What You Need to Do to Mitigate Meltdown and Spectre
Traducciones al EspañolEstamos traduciendo nuestros guías y tutoriales al Español. Es posible que usted esté viendo una traducción generada automáticamente. Estamos trabajando con traductores profesionales para verificar las traducciones de nuestro sitio web. Este proyecto es un trabajo en curso.
Virtually every processor manufactured in the last 23 years is potentially affected by two recently discovered processor vulnerabilities: Meltdown and Spectre. Linode is continuing to implement patches on data center equipment. In the meantime, update your Linux kernel and reboot to help protect your system.
No. Due to the critical nature and logistical requirements of these updates, we aren’t able to reschedule or push back the provided maintenance windows. Our team is working around the clock to have our infrastructure patched against the Meltdown and Spectre vulnerabilities as quickly as possible.
No. Unlike our scheduled migrations, you won’t be able to initiate the maintenance early.
Our current infrastructure status for each vulnerability is listed in our Meltdown and Spectre document found in the chart below.
Maintenance for the Meltdown and Spectre vulnerabilities is happening in multiple phases, which are described in our Meltdown and Spectre document found here. As each phase is completed for the physical host on which your Linode resides, we will display progress updates in the Linode Manager.
To fully mitigate the Meltdown and Spectre vulnerabilities, additional maintenance will be required in the future. When the future maintenance has been scheduled, we will provide additional information.
You can find more information and stay updated on our progress by checking out the What Should I Do? section below.
We don’t yet have an ETA on when the next round of maintenance will begin. Once we do, we’ll provide additional information in the Linode Manager, as well as through Support tickets.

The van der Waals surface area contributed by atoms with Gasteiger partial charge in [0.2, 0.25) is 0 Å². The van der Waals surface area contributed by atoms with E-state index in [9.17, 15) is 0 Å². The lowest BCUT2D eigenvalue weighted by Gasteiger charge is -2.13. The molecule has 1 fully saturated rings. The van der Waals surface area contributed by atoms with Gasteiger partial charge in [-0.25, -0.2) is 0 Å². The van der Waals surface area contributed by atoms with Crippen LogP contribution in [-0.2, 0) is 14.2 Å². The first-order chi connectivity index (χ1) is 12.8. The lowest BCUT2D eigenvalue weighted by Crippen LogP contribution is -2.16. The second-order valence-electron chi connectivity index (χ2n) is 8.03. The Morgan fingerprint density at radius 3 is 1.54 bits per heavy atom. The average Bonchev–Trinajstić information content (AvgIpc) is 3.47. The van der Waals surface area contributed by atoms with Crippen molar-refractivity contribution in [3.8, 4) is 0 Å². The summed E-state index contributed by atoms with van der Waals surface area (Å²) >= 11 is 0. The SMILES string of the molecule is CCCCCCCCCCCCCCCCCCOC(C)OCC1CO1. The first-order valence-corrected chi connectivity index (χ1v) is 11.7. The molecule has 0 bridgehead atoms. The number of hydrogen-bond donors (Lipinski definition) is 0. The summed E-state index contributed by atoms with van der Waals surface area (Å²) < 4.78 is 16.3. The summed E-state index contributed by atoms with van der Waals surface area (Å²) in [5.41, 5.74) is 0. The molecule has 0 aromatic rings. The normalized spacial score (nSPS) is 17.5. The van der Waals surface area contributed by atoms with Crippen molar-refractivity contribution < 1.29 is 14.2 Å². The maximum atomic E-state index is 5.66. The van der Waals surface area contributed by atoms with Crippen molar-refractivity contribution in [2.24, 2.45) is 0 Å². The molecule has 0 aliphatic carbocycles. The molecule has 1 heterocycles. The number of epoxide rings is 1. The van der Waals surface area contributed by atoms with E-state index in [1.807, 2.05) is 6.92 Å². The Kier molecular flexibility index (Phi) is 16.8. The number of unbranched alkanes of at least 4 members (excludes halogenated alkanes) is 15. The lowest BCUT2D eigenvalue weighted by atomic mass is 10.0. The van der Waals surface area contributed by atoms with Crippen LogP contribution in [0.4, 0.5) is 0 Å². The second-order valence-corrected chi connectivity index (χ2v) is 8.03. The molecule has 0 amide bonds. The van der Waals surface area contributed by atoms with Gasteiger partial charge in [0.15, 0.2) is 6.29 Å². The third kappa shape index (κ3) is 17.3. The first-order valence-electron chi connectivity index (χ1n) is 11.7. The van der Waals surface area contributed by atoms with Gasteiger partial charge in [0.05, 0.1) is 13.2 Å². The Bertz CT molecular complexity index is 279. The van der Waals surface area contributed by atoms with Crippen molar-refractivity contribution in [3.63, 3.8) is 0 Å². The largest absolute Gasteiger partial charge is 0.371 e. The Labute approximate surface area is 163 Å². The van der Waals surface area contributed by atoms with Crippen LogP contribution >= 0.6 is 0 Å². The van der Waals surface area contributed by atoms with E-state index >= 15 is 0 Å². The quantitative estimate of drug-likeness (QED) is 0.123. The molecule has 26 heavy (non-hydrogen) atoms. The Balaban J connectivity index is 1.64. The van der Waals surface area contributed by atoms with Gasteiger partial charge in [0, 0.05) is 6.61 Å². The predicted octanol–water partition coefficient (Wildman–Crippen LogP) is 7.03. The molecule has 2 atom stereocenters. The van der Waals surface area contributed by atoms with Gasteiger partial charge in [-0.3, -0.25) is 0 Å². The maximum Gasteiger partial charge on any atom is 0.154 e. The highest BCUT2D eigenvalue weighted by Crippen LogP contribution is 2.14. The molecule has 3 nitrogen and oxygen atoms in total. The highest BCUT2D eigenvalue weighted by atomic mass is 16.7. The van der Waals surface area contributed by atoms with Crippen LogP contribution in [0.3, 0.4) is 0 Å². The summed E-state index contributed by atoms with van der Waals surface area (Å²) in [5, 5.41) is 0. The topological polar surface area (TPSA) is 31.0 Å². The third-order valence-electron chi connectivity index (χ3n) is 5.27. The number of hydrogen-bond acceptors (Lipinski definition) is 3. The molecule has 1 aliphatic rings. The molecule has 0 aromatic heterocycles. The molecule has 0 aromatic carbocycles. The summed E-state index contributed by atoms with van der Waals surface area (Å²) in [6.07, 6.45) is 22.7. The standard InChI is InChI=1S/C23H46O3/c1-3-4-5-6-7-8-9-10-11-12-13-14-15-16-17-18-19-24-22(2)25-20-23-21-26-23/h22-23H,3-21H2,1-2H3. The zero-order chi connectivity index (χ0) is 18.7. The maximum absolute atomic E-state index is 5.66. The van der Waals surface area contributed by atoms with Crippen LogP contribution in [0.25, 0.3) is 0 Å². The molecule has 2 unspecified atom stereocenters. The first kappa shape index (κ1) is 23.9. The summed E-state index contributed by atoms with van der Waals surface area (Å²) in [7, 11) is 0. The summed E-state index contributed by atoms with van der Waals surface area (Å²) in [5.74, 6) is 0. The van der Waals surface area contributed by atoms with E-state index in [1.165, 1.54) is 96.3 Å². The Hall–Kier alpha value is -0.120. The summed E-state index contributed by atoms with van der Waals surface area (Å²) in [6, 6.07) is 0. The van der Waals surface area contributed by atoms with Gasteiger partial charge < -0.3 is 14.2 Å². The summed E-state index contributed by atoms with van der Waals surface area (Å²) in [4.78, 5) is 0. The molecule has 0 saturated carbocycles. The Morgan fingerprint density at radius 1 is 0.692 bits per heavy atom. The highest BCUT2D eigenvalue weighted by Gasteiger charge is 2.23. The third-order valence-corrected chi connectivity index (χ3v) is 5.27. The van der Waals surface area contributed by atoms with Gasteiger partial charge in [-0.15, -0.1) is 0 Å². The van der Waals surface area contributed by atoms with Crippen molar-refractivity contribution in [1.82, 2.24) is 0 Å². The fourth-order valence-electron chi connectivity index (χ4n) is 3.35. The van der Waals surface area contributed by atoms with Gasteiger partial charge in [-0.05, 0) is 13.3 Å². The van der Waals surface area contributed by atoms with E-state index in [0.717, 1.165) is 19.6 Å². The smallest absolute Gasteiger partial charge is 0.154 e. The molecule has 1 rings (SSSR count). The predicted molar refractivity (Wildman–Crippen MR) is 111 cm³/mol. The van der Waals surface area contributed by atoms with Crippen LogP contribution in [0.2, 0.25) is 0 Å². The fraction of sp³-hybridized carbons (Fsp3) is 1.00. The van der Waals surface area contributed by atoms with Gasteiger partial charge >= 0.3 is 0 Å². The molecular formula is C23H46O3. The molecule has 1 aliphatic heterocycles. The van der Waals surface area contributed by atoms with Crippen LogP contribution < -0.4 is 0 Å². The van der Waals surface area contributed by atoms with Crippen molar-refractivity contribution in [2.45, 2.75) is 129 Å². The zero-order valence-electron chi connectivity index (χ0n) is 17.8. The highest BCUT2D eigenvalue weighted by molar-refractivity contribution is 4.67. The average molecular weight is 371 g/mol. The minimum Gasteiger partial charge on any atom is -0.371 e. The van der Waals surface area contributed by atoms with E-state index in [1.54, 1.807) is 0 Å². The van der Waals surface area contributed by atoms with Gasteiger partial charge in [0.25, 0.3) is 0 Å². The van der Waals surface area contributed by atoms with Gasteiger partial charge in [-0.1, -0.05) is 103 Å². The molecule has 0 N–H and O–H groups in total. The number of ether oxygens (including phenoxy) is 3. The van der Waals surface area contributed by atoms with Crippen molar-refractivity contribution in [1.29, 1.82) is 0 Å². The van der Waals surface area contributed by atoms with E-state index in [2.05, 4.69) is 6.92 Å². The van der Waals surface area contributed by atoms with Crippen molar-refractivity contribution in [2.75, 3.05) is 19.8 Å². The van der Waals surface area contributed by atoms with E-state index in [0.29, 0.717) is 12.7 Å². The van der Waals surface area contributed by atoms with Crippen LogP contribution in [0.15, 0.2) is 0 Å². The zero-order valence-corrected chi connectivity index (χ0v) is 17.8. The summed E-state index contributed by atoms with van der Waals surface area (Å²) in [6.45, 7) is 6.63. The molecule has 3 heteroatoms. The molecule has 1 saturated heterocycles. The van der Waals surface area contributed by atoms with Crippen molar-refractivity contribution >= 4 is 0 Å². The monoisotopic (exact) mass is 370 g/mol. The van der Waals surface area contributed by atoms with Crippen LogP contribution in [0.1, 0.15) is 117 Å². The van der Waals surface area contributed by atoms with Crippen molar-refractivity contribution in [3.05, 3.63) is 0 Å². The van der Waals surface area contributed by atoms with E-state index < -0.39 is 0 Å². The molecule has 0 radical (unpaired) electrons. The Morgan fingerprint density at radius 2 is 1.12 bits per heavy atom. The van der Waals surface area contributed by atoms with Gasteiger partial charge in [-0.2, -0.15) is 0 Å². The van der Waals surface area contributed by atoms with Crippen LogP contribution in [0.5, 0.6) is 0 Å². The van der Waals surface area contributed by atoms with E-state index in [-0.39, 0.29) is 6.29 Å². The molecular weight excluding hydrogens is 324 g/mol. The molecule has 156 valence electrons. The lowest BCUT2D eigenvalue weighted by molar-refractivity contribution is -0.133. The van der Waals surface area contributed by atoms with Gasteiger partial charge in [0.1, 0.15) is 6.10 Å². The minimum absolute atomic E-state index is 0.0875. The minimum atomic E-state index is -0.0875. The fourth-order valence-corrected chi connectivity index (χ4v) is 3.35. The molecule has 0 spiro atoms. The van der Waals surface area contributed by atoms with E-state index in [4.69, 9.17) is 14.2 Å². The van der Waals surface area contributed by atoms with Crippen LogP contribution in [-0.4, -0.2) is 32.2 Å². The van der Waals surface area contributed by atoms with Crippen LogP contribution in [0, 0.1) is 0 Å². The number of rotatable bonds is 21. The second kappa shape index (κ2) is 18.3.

Yes. To further protect your Linode, we strongly recommend that you verify it is configured to boot using the
4.14.11 or newer kernel, which includes patches to help address these vulnerabilities. If your Linode’s Configuration Profile is set to utilize our latest kernel, your kernel will automatically be updated to the patched version upon rebooting.
Yes, but while rebooting with the new kernel will help prepare your Linode for the upcoming maintenance and help protect you against Meltdown, it will not replace the need for this maintenance. In order to fully address the vulnerabilities, we will need to perform maintenance on our infrastructure as scheduled. We will update the status of our maintenance phases within the Linode Manager and in the chart below.
- Visit our Reboot Survival Guide to prepare for a graceful reboot.
- Update your kernel and reboot.
- Follow our blog for updates.
|Meltdown||Deployed||Patching is complete.|
|Spectre-V1||Deployed||Patching is complete.|
|Spectre-V2||Deployed||Patching is complete.|
The patch for Spectre-V2 has been released for your Linode. You can deploy the Linode-level patch including the newly released Retpoline fix by updating your Linode’s kernel.
If you use a Linode-supplied kernel follow these steps to make sure your Linode has the latest fix. If you use a distribution-supplied kernel, please check your distribution’s website for more information.